“That box is huge, and besides, everybody drops stuff,” I said, “it’s great that you brought these. They’re so pretty.”
“I’m just happy that people like them,” she said. “If they didn’t, I might end up eating them all by myself.”
“When I was pregnant, I would go get a dozen of them for the shop, and I’d eat four or five of them myself,” Sarah Jo said.
“I’ve eaten five in a row, and I’m not pregnant,” Luke said. “They’re just that good.”
“Thank you,” she said, looking shy.
Macy went back to her cookie display, and I scanned the room for Jeremiah Leeds. He was across the room from me, hands in his pockets, looking for all the world like he didn’t know what in hell he was doing there.
He went to the little wood podium and raised the microphone to his height, “Excuse me, everyone. I just wanted to thank you all for coming tonight and for hosting this dinner. It’s very kind of you,” he cleared his throat and seemed a little stiff. “Everything looks delicious. Please, go ahead and start the meal.”
He stepped back, nearly plowing into Rev. Mark who was going to say the grace. I noticed Jeremiah bowed his head but seemed unsure what to do. After everyone said Amen, people started lining up to fill their plates. I set down the napkins I was carrying, tossed my careful waves off my shoulder and stood up straight. I was going to do battle. Just verbal sparring, just coaxing him to love my town, maybe a little flirting. Nothing too dangerous. Except with him, I could tell it was all too dangerous. I felt a thrum of excitement in my body as my heartbeat kicked up.
The mayor had sidelined him and was talking, gesturing with his hands. Jeremiah was nodding, but he seemed a little taken aback. I went to join them. I breezed right up to them and slipped my hand into his elbow. I meant to be cheerful and welcoming, but the galvanic shock that jolted through me at the touch seemed to shred my ability to use words. I almost pulled my hand away from his arm, but his heavy bicep felt too good to let go. I wanted to use my grip on his arm to turn him to face me and kiss him, hot and hungry. I wanted his hands on me, demanding and taking. The heat in his eyes as they met mine turned my body to something molten, something that longed to surrender to him. I could easily imagine him hauling me against him, claiming my mouth, his muscled chest hard against my aching breasts.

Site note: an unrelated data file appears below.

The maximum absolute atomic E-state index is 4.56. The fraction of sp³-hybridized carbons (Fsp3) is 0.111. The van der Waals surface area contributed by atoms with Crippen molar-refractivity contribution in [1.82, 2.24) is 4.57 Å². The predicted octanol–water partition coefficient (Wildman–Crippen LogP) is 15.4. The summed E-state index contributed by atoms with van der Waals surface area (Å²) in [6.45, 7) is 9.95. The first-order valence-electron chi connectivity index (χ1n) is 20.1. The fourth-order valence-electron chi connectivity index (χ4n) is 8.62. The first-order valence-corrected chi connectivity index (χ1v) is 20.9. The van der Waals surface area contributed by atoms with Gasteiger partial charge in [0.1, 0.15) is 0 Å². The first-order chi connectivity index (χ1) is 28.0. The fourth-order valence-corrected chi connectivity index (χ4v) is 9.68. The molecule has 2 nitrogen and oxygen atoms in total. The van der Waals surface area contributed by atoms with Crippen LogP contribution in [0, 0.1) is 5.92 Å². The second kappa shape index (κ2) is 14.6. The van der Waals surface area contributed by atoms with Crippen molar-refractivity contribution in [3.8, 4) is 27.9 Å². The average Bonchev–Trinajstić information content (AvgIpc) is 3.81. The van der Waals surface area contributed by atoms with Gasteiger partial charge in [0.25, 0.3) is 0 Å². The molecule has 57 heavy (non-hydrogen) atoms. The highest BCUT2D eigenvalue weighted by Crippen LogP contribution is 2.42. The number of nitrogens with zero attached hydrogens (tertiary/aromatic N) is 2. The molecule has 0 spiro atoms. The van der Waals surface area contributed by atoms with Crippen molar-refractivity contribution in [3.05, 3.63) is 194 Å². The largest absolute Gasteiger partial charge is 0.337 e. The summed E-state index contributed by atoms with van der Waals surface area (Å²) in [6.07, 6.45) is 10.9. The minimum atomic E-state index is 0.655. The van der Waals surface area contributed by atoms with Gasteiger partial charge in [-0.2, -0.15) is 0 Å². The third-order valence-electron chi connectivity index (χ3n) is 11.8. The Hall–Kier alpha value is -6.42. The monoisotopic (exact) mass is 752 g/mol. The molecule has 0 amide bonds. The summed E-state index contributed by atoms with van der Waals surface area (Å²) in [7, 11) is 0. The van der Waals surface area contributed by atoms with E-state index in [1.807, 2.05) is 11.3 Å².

“Good evening, Maggie,” the mayor said, pulling me from my thoughts.
“Good evening, sir,” I said with a smile. “You don’t mind if I borrow the guest of honor, do you? I thought it would be rude if we didn’t let him fill his plate pretty soon. All those tamales your wife makes will go fast, and we don’t want him to miss out on those.”
“Oh, you’re sweet to say so. They sure are a hit around our house. The grandkids love ‘em. You two go right ahead. I’ll talk to you later,” he said. “Good meeting you.”
“Yes, sir, thank you,” Jeremiah said, more respectfully than I expected.
We started away from the mayor, “What?” Jeremiah said.
“What?” I said back.
“You just looked shocked.”
“I was—you were polite to the mayor, and I guess I was surprised.”
“My mother taught us manners, in case you thought I was raised by wolves.”
“I shouldn’t have assumed you’d be rude to him.”
“No, you shouldn’t. Am I such a monster?”
“Maybe, or maybe not. I haven’t decided yet,” I said, smiling at him just because I enjoyed his arm under my hand and the warm citrus smell of him and the sound of his voice. I’d like to have that voice say my name, would like to have those hands of his make me beg for more. I swallowed hard, trying to remember this was business. The business of saving my town. Pleasure couldn’t enter into it.
There she was at my side, urging me to try a little of the mac and cheese from the diner, the burger from Cecil’s, Mrs. May’s salad ‘the good kind with nuts and strawberries in it’. She told me who made everything. There were four long tables lined with food, and she could identify every dish and its origin like some archaeologist. Everything she said was entertaining, colorful. But she’d glance up at me and look a little concerned. Like I was going to say something obnoxious in response.
“Am I that fearsome?” I said.
Maggie had just told me that the carrot and raisin salad was the minister’s mother’s specialty, that she still used her mother’s World War II ration book recipe. Then she looked at me, a wrinkle between her brows.